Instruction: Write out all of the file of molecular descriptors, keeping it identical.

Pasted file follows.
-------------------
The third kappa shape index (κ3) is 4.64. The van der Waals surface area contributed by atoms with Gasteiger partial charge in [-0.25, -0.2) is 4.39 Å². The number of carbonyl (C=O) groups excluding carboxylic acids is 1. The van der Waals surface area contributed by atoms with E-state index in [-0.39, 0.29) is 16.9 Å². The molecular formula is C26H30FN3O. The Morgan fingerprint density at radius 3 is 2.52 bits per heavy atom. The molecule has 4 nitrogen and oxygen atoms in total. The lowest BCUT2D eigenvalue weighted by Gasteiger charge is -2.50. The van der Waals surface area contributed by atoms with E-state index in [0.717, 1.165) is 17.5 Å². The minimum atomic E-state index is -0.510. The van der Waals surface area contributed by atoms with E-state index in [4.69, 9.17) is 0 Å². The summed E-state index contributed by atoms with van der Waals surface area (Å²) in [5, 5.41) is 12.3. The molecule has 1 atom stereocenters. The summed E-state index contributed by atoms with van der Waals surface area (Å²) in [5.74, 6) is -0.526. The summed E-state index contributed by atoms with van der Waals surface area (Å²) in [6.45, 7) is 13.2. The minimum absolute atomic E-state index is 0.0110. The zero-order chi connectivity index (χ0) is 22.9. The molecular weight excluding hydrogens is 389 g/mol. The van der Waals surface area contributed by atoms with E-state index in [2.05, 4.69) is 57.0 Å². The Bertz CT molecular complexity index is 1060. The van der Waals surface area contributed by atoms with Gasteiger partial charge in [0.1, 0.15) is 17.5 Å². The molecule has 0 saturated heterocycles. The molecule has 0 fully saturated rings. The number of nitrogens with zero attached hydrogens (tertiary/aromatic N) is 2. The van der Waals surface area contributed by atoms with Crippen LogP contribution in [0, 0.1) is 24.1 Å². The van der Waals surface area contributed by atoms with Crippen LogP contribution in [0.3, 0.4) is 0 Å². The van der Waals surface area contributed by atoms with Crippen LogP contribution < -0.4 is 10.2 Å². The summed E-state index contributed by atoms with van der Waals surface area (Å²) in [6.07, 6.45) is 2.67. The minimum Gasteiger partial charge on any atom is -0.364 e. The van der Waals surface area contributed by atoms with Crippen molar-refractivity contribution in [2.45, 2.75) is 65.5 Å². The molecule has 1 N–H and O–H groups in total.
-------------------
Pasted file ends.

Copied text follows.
The third kappa shape index (κ3) is 4.64. The van der Waals surface area contributed by atoms with Gasteiger partial charge in [-0.25, -0.2) is 4.39 Å². The number of carbonyl (C=O) groups excluding carboxylic acids is 1. The van der Waals surface area contributed by atoms with E-state index in [-0.39, 0.29) is 16.9 Å². The molecular formula is C26H30FN3O. The Morgan fingerprint density at radius 3 is 2.52 bits per heavy atom. The molecule has 4 nitrogen and oxygen atoms in total. The lowest BCUT2D eigenvalue weighted by Gasteiger charge is -2.50. The van der Waals surface area contributed by atoms with E-state index in [0.717, 1.165) is 17.5 Å². The minimum atomic E-state index is -0.510. The van der Waals surface area contributed by atoms with E-state index in [4.69, 9.17) is 0 Å². The summed E-state index contributed by atoms with van der Waals surface area (Å²) in [5, 5.41) is 12.3. The molecule has 1 atom stereocenters. The summed E-state index contributed by atoms with van der Waals surface area (Å²) in [5.74, 6) is -0.526. The summed E-state index contributed by atoms with van der Waals surface area (Å²) in [6.45, 7) is 13.2. The minimum absolute atomic E-state index is 0.0110. The zero-order chi connectivity index (χ0) is 22.9. The molecular weight excluding hydrogens is 389 g/mol. The van der Waals surface area contributed by atoms with E-state index in [2.05, 4.69) is 57.0 Å². The Bertz CT molecular complexity index is 1060. The van der Waals surface area contributed by atoms with Gasteiger partial charge in [0.1, 0.15) is 17.5 Å². The molecule has 0 saturated heterocycles. The molecule has 0 fully saturated rings. The number of nitrogens with zero attached hydrogens (tertiary/aromatic N) is 2. The van der Waals surface area contributed by atoms with Crippen LogP contribution in [0, 0.1) is 24.1 Å². The van der Waals surface area contributed by atoms with Crippen LogP contribution in [0.3, 0.4) is 0 Å². The van der Waals surface area contributed by atoms with Crippen LogP contribution < -0.4 is 10.2 Å². The summed E-state index contributed by atoms with van der Waals surface area (Å²) in [6.07, 6.45) is 2.67. The minimum Gasteiger partial charge on any atom is -0.364 e. The van der Waals surface area contributed by atoms with Crippen molar-refractivity contribution in [2.45, 2.75) is 65.5 Å². The molecule has 1 N–H and O–H groups in total.